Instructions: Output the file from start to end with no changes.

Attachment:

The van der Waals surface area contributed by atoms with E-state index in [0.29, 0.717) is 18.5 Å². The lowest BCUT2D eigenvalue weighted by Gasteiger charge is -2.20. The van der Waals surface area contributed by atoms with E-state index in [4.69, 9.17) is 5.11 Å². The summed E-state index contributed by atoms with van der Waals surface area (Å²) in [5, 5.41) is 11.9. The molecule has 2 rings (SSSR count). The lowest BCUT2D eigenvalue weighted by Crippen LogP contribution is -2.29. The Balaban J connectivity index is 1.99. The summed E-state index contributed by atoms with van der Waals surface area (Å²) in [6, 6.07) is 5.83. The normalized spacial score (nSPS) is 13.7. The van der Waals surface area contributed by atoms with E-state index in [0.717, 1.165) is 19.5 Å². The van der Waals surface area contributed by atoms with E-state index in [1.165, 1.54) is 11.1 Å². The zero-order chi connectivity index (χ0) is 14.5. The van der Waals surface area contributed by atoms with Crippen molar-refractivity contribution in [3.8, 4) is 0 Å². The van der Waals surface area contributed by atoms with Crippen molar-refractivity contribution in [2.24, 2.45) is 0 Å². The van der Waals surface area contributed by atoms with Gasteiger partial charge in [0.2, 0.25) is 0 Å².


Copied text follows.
The van der Waals surface area contributed by atoms with E-state index in [0.29, 0.717) is 18.5 Å². The lowest BCUT2D eigenvalue weighted by Gasteiger charge is -2.20. The van der Waals surface area contributed by atoms with E-state index in [4.69, 9.17) is 5.11 Å². The summed E-state index contributed by atoms with van der Waals surface area (Å²) in [5, 5.41) is 11.9. The molecule has 2 rings (SSSR count). The lowest BCUT2D eigenvalue weighted by Crippen LogP contribution is -2.29. The Balaban J connectivity index is 1.99. The summed E-state index contributed by atoms with van der Waals surface area (Å²) in [6, 6.07) is 5.83. The normalized spacial score (nSPS) is 13.7. The van der Waals surface area contributed by atoms with E-state index in [0.717, 1.165) is 19.5 Å². The van der Waals surface area contributed by atoms with E-state index in [1.165, 1.54) is 11.1 Å². The zero-order chi connectivity index (χ0) is 14.5. The van der Waals surface area contributed by atoms with Crippen molar-refractivity contribution in [3.8, 4) is 0 Å². The van der Waals surface area contributed by atoms with Crippen molar-refractivity contribution in [2.24, 2.45) is 0 Å². The van der Waals surface area contributed by atoms with Gasteiger partial charge in [0.2, 0.25) is 0 Å².